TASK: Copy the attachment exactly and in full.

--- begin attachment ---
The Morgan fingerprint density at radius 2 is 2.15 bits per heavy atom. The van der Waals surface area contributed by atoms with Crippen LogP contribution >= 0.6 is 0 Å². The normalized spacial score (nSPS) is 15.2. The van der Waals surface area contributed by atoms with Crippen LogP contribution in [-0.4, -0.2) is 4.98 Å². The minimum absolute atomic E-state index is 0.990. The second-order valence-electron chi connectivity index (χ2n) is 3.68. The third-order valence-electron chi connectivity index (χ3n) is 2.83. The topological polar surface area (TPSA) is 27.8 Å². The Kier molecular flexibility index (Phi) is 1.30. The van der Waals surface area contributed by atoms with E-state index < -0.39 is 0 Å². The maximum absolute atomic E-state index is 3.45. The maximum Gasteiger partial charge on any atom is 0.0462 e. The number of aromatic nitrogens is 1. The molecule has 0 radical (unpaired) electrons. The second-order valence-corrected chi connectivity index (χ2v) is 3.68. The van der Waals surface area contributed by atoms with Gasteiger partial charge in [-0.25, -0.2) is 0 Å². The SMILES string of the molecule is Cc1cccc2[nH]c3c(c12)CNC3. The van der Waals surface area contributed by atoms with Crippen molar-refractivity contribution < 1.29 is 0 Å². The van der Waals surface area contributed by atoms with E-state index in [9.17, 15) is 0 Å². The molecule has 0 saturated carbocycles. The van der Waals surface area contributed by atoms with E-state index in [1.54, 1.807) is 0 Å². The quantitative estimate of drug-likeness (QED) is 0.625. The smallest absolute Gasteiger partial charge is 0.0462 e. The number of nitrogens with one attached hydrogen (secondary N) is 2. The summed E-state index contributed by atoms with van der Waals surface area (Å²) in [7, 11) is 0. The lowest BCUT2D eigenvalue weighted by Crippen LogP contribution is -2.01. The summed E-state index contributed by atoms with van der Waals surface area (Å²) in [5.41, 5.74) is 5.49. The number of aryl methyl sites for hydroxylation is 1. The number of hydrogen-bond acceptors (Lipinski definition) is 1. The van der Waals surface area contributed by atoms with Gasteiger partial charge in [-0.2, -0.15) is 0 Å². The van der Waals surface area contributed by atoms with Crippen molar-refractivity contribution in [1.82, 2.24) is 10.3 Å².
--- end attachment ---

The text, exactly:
The Morgan fingerprint density at radius 2 is 2.15 bits per heavy atom. The van der Waals surface area contributed by atoms with Crippen LogP contribution >= 0.6 is 0 Å². The normalized spacial score (nSPS) is 15.2. The van der Waals surface area contributed by atoms with Crippen LogP contribution in [-0.4, -0.2) is 4.98 Å². The minimum absolute atomic E-state index is 0.990. The second-order valence-electron chi connectivity index (χ2n) is 3.68. The third-order valence-electron chi connectivity index (χ3n) is 2.83. The topological polar surface area (TPSA) is 27.8 Å². The Kier molecular flexibility index (Phi) is 1.30. The van der Waals surface area contributed by atoms with E-state index < -0.39 is 0 Å². The maximum absolute atomic E-state index is 3.45. The maximum Gasteiger partial charge on any atom is 0.0462 e. The number of aromatic nitrogens is 1. The molecule has 0 radical (unpaired) electrons. The second-order valence-corrected chi connectivity index (χ2v) is 3.68. The van der Waals surface area contributed by atoms with Gasteiger partial charge in [-0.25, -0.2) is 0 Å². The SMILES string of the molecule is Cc1cccc2[nH]c3c(c12)CNC3. The van der Waals surface area contributed by atoms with Crippen molar-refractivity contribution < 1.29 is 0 Å². The van der Waals surface area contributed by atoms with E-state index in [9.17, 15) is 0 Å². The molecule has 0 saturated carbocycles. The van der Waals surface area contributed by atoms with E-state index in [1.54, 1.807) is 0 Å². The quantitative estimate of drug-likeness (QED) is 0.625. The smallest absolute Gasteiger partial charge is 0.0462 e. The number of nitrogens with one attached hydrogen (secondary N) is 2. The summed E-state index contributed by atoms with van der Waals surface area (Å²) in [7, 11) is 0. The lowest BCUT2D eigenvalue weighted by Crippen LogP contribution is -2.01. The summed E-state index contributed by atoms with van der Waals surface area (Å²) in [5.41, 5.74) is 5.49. The number of aryl methyl sites for hydroxylation is 1. The number of hydrogen-bond acceptors (Lipinski definition) is 1. The van der Waals surface area contributed by atoms with Gasteiger partial charge in [-0.2, -0.15) is 0 Å². The van der Waals surface area contributed by atoms with Crippen molar-refractivity contribution in [1.82, 2.24) is 10.3 Å².